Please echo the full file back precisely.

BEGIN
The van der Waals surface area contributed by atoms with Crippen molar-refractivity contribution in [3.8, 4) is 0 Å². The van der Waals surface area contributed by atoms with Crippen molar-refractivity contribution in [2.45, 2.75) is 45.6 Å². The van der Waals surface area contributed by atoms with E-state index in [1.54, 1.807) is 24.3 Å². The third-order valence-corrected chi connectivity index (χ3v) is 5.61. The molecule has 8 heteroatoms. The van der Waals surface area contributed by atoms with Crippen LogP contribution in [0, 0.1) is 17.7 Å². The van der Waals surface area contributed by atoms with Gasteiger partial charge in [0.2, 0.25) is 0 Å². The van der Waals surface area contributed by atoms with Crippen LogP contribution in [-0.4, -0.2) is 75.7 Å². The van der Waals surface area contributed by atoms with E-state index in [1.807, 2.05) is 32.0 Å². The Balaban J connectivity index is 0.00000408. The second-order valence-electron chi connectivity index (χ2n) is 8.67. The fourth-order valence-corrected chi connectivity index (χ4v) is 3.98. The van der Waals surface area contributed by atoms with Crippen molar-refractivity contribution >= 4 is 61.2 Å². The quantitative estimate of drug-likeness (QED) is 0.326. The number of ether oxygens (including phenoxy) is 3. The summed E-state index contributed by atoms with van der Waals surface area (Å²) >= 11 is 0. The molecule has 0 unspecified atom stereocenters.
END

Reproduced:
The van der Waals surface area contributed by atoms with Crippen molar-refractivity contribution in [3.8, 4) is 0 Å². The van der Waals surface area contributed by atoms with Crippen molar-refractivity contribution in [2.45, 2.75) is 45.6 Å². The van der Waals surface area contributed by atoms with E-state index in [1.54, 1.807) is 24.3 Å². The third-order valence-corrected chi connectivity index (χ3v) is 5.61. The molecule has 8 heteroatoms. The van der Waals surface area contributed by atoms with Crippen LogP contribution in [0, 0.1) is 17.7 Å². The van der Waals surface area contributed by atoms with Gasteiger partial charge in [0.2, 0.25) is 0 Å². The van der Waals surface area contributed by atoms with Crippen LogP contribution in [-0.4, -0.2) is 75.7 Å². The van der Waals surface area contributed by atoms with E-state index in [1.807, 2.05) is 32.0 Å². The Balaban J connectivity index is 0.00000408. The second-order valence-electron chi connectivity index (χ2n) is 8.67. The fourth-order valence-corrected chi connectivity index (χ4v) is 3.98. The van der Waals surface area contributed by atoms with Crippen molar-refractivity contribution >= 4 is 61.2 Å². The quantitative estimate of drug-likeness (QED) is 0.326. The number of ether oxygens (including phenoxy) is 3. The summed E-state index contributed by atoms with van der Waals surface area (Å²) >= 11 is 0. The molecule has 0 unspecified atom stereocenters.